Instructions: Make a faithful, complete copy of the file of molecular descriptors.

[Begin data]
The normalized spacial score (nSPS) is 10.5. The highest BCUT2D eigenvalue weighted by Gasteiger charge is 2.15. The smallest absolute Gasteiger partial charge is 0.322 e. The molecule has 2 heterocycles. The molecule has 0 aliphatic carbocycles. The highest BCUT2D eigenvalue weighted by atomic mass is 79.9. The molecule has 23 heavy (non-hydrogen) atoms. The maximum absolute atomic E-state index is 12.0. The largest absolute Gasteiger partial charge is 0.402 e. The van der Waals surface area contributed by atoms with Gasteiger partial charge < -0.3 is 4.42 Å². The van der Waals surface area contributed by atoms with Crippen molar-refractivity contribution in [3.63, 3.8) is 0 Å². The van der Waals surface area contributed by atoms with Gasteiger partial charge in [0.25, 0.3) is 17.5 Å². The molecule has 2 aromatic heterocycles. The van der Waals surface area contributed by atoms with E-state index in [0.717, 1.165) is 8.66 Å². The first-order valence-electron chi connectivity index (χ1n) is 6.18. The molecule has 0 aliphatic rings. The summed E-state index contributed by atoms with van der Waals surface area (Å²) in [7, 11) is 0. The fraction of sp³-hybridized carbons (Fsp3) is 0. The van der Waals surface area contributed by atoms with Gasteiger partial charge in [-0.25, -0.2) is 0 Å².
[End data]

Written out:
The normalized spacial score (nSPS) is 10.5. The highest BCUT2D eigenvalue weighted by Gasteiger charge is 2.15. The smallest absolute Gasteiger partial charge is 0.322 e. The molecule has 2 heterocycles. The molecule has 0 aliphatic carbocycles. The highest BCUT2D eigenvalue weighted by atomic mass is 79.9. The molecule has 23 heavy (non-hydrogen) atoms. The maximum absolute atomic E-state index is 12.0. The largest absolute Gasteiger partial charge is 0.402 e. The van der Waals surface area contributed by atoms with Gasteiger partial charge < -0.3 is 4.42 Å². The van der Waals surface area contributed by atoms with Crippen molar-refractivity contribution in [3.63, 3.8) is 0 Å². The van der Waals surface area contributed by atoms with Gasteiger partial charge in [0.25, 0.3) is 17.5 Å². The molecule has 2 aromatic heterocycles. The van der Waals surface area contributed by atoms with E-state index in [0.717, 1.165) is 8.66 Å². The first-order valence-electron chi connectivity index (χ1n) is 6.18. The molecule has 0 aliphatic rings. The summed E-state index contributed by atoms with van der Waals surface area (Å²) in [7, 11) is 0. The fraction of sp³-hybridized carbons (Fsp3) is 0. The van der Waals surface area contributed by atoms with Gasteiger partial charge in [-0.25, -0.2) is 0 Å².